My first opportunity to ski came on a school trip with by middle school in December 1983, when I was aged 12. It was also my first trip abroad. Our school trip went to Les Menuires in the French Alps for Christmas week. While we were there, we practiced what we had learnt in a series of after-school trips to a dry ski slope. By the end of the holiday, we were confident basic skiers.
I went on a second school trip in December, 1984, again with school, but this time to Puy St. Vincent in the French Alps. By the end of that trip, we were performing confident parallel turns.
Following those trips, I went on the odd trip to the dry ski slope in Halifax with a few friends and then went on a trip to Zell am Ziller in Austria during Easter 1988 with a Christian youth group, Runton Holidays. Whilst the religious aspects of the trip were not particularly to my taste, the group had a lot of nice people in it and my younger brother came along too (he had already attended karting activity holidays run by the same group).
In 1989/1990, I took a gap year between school and starting my degree in Coventry. I had arranged to work a couple of seasons with an organisation called Jobs In The Alps, which placed predominantly young people and students in seasonal jobs around the Alps in the hotel and hospitality trade. My thinking was to experience the real world before embarking on further education, to ensure a place at my preferred place of higher education (Coventry Polytechnic) by deferring a year, to improve my German skills, and to get in some skiing.
The first of these two seasons took me to Davos in the canton of Graub�nden (Grisons) in Switzerland, where I worked as a Chasseur, which involved general reception duties, driving, and occasional snow clearing. I used to work from 08:00-12:00 and then from 15:00-20:00, usually five days a week. This meant that I usually had two days a week to benefit from skiing in one of the best ski areas in the Alps and three hours over lunchtime every day, which usually gave me time to grab my stuff and head up the nearby Parsennbahn to take in some skiing. As a registered local worker, I benefitted from a reduced rate lift pass, which covered the whole of the skiing area around Davos for the whole winter season. My first pay packet went on skiing equipment and a season lift pass.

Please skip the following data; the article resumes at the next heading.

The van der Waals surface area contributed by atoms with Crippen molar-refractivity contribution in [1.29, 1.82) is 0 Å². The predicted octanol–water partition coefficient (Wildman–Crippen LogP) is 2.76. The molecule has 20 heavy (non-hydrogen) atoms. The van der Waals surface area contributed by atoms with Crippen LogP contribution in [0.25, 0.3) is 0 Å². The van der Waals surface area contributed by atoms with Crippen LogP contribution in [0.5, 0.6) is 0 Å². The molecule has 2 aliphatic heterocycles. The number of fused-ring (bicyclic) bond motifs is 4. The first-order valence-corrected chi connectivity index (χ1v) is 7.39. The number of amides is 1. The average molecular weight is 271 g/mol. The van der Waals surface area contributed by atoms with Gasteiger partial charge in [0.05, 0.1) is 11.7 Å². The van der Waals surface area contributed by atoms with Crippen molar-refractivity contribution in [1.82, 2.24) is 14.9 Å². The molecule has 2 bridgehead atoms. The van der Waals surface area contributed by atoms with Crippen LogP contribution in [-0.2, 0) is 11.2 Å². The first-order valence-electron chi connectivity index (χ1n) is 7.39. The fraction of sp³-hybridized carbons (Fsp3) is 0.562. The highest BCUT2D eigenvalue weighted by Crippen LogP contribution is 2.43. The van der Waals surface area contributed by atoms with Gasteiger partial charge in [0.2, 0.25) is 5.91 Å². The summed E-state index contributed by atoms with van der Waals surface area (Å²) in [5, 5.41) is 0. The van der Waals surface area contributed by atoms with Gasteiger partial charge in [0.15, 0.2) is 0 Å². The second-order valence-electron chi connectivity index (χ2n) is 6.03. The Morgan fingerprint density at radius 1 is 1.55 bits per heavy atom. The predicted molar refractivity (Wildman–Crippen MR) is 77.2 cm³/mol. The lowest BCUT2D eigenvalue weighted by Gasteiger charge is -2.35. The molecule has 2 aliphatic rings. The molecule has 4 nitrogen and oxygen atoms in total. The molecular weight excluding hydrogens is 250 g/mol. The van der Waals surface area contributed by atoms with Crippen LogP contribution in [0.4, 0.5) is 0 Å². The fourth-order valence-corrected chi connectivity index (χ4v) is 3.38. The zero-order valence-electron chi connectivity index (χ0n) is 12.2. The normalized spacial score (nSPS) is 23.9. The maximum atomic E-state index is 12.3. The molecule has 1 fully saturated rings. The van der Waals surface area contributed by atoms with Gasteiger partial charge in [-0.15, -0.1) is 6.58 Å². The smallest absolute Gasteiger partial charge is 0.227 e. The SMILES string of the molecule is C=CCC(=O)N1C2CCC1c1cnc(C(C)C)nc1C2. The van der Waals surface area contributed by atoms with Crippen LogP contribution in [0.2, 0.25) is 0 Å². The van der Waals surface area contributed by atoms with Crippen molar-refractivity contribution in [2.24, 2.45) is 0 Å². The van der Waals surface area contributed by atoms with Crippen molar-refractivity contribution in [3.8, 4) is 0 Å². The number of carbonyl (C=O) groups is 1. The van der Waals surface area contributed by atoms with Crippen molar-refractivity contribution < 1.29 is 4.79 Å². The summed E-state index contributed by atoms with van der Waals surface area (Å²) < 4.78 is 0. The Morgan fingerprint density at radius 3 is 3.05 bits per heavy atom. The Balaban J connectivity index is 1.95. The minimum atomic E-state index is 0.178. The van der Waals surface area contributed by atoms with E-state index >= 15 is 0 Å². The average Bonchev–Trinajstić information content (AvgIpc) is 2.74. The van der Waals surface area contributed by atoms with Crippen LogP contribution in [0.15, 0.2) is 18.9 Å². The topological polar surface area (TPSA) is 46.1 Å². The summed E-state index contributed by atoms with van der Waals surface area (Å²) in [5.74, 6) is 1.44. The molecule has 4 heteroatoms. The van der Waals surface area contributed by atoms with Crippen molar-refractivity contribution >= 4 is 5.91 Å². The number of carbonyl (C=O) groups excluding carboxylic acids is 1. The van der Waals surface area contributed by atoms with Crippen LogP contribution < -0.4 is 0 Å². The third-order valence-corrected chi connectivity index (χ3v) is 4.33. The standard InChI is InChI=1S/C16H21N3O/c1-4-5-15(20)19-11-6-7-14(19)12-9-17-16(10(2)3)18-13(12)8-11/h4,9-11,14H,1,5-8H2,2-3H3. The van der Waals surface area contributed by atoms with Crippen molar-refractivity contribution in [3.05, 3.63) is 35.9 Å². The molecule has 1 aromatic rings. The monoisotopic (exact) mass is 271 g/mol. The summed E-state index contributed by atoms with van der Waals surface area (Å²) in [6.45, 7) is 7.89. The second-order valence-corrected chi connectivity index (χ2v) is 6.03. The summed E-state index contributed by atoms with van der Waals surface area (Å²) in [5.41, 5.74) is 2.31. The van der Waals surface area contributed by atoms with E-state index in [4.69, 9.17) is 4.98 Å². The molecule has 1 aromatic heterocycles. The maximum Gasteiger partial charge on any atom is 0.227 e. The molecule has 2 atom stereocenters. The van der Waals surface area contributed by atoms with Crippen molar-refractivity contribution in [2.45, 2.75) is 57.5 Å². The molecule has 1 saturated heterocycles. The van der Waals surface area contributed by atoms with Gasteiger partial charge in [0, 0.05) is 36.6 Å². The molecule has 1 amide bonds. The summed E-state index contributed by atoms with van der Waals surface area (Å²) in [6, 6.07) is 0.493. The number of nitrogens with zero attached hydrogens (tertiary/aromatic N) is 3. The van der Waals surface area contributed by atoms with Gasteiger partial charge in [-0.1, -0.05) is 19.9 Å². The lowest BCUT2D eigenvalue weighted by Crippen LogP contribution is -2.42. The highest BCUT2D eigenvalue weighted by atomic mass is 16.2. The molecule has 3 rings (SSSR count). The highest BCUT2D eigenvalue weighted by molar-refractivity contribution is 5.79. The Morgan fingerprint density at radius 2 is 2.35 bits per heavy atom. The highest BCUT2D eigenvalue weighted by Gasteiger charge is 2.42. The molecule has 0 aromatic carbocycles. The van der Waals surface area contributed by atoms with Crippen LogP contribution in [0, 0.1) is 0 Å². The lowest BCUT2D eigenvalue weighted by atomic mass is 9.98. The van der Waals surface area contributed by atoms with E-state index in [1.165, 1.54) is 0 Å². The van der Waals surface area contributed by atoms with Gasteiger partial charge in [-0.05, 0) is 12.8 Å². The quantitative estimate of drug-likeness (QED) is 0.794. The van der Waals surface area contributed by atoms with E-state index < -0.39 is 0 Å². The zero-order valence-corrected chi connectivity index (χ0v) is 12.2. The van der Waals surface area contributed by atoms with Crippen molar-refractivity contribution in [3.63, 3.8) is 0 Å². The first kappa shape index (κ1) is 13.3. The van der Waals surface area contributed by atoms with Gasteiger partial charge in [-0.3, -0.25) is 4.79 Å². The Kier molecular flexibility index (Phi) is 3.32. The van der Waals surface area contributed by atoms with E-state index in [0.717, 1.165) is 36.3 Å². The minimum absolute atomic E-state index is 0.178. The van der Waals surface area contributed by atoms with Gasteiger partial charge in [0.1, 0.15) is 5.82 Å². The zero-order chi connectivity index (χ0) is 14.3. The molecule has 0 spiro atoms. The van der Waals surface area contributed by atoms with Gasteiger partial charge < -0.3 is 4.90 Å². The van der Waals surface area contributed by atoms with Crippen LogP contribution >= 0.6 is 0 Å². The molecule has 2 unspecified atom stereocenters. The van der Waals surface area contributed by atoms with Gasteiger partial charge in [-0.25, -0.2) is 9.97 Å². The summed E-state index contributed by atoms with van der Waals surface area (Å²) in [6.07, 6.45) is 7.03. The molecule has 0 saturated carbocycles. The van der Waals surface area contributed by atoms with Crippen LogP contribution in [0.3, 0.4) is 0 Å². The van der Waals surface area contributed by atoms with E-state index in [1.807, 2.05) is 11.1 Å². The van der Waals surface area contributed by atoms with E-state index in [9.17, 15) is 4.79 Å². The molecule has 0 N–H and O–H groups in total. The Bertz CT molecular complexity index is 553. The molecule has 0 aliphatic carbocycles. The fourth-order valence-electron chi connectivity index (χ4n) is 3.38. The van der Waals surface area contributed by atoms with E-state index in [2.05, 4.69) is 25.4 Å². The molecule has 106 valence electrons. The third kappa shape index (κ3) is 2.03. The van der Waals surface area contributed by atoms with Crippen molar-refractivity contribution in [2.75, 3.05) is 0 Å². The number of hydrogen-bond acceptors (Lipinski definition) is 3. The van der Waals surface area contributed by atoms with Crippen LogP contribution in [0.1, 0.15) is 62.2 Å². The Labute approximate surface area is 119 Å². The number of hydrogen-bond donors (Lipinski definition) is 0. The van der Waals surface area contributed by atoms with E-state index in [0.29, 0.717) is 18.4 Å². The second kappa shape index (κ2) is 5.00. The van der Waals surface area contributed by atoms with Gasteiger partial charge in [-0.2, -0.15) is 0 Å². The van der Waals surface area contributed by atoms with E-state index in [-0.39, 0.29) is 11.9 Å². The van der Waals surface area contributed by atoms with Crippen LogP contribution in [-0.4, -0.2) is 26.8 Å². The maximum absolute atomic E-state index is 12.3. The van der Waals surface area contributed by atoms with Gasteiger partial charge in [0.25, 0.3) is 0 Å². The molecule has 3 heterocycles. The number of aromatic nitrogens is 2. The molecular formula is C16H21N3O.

I befriended a few other people from the area who'd also come to Davos through Jobs In The Alps. We used to hit the slopes together when time allowed. A particular favourite of ours was the Pischa ski area, which was reached by bus from Davos and a slight trip out of town, so it tended to be quieter than the other areas. We also gave snowboarding (which was still a pretty rare thing to see on the slopes) a go, although I have to say that I preferred skiing.
I look back fondly at my time in Davos. It was a big deal for me - I'd just finished school, was 18 years old, my mother had died just a couple of months before I went to work there, I was earning money in a full-time job for the first time in my life, and I was going to live in a foreign country where I was a complete stranger. I grew up quite a bit in those few months, but I also got to do a hell of a lot of skiing.
I didn't ski again for three years after I'd worked the winter season in Davos. In the summer of 1993, I was studying in Grenoble in the French Alps and took the opportunity to go on a day trip with the university's ski club to Les Deux Alpes, where glacier skiing is possible. I also involved myself in the issues around the environmental impact of skiing, when I wrote a study on the subject as part of my degree in Modern Languages.
Since then, I haven't skied on snow, although I've managed to go to a dry ski slope in Birmingham a few times.
I haven't lost my taste for skiing - it's just that the opportunities are not really there now with a young family to care for, but I hope that it's something we'll all be able to enjoy as a family in the coming years.
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